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Theatre review: Ten Tiny Toes

Vinny Lawrenson Woods and audience are moved by Esther Wilson's compassionate tale of war

Published on June 20th 2008.

Theatre review: Ten Tiny Toes

WITH a huge video screen as the backdrop to a battlefield and a living room, the Everyman stage sets the scene for an unnervingly frank account of the complexities of war.

In 2004, Fusilier Gordon Gentle was killed in an attack in Basra. Inspired by his mother Rose’s campaign to take the Government to court over the legality of the Iraq War, Ten Tiny Toes tells the story of mothers and families who have lost sons in Iraq and Afghanistan.

Joe Shipman
outshone everybody with a performance that oozed
humour and
youthful innocence

Written by Esther Wilson, the lead writer for the Everyman and Playhouse’s Unprotected, and winner of the Amnesty International Award for Freedom of Speech, the story starts with the return of serving soldier Michael Kent to his home. Here the play's slow burning fuse is lit, which smoulders until its dynamic cliff-hanger at the interval.

Lisa Parry’s emotional portrayal of stoic and loving mum Gill brought tears to the audience's eyes, as she and husband Mike deal with their younger son's decision to follow his brother and enlist. As images of war are projected from the back of the stage, we start to understand the effect of propaganda on the dynamics of ordinary families.

Maya Johnson (Joanna Bacon), a campaigner who finds herself in trouble with the law because she read out names of dead soldiers near Parliament, is the focus of the second half.

Gill becomes politicised while Mike, in a heart wrenching performance by Barry McCormick, deteriorates.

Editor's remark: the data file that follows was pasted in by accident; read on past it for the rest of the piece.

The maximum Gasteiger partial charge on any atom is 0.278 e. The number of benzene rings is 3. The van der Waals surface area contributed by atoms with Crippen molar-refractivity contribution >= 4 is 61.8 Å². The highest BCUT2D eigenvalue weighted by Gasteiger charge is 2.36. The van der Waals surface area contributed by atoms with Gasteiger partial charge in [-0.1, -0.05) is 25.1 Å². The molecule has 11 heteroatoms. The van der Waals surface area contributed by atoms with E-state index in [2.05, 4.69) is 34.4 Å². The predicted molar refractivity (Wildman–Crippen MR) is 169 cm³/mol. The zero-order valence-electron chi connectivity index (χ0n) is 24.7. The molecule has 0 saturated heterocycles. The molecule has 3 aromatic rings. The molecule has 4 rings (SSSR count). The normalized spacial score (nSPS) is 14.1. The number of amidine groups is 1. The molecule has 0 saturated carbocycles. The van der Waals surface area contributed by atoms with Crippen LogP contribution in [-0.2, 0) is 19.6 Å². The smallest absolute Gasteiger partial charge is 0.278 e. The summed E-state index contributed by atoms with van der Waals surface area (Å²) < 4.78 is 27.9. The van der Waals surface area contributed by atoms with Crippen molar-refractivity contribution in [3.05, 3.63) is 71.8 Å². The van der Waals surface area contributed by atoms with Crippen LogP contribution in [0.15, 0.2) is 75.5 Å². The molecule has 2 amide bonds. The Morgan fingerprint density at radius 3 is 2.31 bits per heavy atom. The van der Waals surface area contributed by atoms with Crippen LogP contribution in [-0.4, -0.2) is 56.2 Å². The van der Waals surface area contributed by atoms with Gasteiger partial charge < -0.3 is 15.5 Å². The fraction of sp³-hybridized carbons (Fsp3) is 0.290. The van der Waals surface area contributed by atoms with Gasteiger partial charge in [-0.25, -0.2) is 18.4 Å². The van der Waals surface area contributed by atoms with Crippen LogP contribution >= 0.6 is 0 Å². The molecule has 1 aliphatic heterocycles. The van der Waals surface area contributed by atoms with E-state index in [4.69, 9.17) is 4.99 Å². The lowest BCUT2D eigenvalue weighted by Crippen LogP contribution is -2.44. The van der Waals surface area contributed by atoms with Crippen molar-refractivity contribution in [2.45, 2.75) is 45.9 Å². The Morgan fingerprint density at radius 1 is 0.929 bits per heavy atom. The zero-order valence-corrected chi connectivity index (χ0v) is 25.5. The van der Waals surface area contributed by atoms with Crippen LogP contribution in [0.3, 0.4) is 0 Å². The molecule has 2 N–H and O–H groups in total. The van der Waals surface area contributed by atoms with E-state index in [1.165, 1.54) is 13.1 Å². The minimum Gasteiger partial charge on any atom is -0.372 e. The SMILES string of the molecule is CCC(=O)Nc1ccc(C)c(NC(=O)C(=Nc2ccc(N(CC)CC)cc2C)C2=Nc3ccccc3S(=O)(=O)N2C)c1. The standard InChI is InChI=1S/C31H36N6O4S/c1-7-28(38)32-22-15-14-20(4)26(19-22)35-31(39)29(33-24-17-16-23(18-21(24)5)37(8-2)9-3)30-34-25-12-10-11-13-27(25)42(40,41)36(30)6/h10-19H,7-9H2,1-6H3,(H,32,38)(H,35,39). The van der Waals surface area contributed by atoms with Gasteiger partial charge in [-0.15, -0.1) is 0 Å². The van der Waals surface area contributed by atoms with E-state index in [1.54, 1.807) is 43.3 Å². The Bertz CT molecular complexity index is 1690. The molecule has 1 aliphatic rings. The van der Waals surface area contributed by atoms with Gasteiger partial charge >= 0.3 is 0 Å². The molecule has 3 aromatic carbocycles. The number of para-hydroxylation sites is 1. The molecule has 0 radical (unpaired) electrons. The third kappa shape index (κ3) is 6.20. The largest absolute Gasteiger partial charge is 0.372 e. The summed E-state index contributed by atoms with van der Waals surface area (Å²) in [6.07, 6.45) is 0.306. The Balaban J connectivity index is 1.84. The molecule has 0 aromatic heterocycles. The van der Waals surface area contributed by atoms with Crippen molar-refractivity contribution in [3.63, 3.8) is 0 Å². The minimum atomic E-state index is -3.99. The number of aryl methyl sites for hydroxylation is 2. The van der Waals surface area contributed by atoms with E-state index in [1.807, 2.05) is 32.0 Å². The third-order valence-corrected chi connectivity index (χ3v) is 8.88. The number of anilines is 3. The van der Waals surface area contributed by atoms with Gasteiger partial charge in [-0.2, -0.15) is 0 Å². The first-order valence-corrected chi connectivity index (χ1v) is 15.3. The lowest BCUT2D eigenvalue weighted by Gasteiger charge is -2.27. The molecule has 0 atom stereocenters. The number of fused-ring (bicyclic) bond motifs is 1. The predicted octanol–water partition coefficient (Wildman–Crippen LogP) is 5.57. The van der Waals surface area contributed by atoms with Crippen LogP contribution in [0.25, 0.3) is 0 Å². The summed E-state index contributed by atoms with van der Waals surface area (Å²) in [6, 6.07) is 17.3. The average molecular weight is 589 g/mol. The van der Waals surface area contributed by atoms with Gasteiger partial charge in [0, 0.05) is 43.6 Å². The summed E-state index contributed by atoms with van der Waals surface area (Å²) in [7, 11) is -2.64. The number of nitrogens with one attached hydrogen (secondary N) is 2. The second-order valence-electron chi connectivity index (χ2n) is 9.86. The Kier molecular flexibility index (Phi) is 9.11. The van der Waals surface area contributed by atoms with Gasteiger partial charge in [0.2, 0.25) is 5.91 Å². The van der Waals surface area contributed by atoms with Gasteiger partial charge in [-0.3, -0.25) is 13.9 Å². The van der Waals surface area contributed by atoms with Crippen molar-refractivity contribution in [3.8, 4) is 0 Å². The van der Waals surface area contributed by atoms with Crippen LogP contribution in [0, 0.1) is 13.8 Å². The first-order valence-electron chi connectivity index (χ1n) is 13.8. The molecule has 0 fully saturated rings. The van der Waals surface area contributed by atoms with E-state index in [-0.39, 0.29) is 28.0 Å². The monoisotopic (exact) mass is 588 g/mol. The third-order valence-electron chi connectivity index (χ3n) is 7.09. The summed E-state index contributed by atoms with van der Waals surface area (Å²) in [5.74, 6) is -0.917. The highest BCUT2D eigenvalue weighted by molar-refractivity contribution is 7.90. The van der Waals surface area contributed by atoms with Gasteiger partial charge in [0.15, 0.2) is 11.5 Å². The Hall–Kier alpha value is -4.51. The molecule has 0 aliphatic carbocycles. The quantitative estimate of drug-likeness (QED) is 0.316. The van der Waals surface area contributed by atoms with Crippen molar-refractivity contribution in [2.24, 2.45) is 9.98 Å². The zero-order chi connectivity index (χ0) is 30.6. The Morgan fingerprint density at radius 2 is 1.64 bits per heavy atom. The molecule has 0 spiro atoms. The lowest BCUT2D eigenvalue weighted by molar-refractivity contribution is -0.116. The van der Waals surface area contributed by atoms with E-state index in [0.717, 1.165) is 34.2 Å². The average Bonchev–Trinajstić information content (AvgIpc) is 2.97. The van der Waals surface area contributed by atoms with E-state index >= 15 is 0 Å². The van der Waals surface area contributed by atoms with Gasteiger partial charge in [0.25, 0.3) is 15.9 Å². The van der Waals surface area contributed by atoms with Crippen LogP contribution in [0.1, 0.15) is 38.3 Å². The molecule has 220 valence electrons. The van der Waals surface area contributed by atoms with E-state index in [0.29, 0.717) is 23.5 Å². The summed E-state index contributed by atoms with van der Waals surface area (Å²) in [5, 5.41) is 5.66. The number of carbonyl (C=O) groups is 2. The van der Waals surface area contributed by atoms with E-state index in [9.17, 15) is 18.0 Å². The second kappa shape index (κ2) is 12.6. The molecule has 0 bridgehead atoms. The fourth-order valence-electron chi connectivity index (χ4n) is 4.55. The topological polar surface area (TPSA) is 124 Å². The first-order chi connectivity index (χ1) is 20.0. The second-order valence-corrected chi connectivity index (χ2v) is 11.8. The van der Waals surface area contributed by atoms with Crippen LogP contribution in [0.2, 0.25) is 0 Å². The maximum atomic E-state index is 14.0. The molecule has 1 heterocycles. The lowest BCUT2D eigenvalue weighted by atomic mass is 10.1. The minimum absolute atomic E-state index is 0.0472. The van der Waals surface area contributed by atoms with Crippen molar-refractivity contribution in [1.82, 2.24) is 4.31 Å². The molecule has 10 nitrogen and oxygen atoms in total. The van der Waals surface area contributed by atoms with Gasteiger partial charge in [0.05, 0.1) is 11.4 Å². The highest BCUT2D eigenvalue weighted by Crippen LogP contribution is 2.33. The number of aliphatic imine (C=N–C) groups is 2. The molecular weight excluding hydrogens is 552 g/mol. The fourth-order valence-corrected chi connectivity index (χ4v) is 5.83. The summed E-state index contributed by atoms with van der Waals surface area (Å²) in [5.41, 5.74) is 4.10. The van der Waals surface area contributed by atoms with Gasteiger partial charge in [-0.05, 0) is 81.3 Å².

David Lyons is convincing and menacing as soldier Michael on his own downward spiral of grief and anger, but Joe Shipman, who plays younger brother Chris, outshone everybody with a performance that oozed confidence, humour and youthful innocence.

Quoted is Wilfred Owen’s Dulce Et Decorum Est: “It’s an old lie that it is sweet and right to die for your country”.

Wilson’s writing starkly highlights this reality of war which is not as romantic as the Army recruiting videos suggest or as honourable as politicians insist. Only when we see the effect of war on a single family do we start to realise the enormity of it and how class, poverty and youth can be held against you when a government starts its latest recruitment drive.

With a patient build up of tension and an authentic cast of characters, this formidable piece of theatre creeps up and hits you like a punch to the stomach.


Ten Tiny Toes: Everyman Theatre, until July 5. 0151 709 4776.

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Peter Coyle

i wish i had been there…it sounds like something joyous and anarchic...the way the article is…

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Couldn't agree more. This is a super piece. Ken would be proud that not a penny of public money was…

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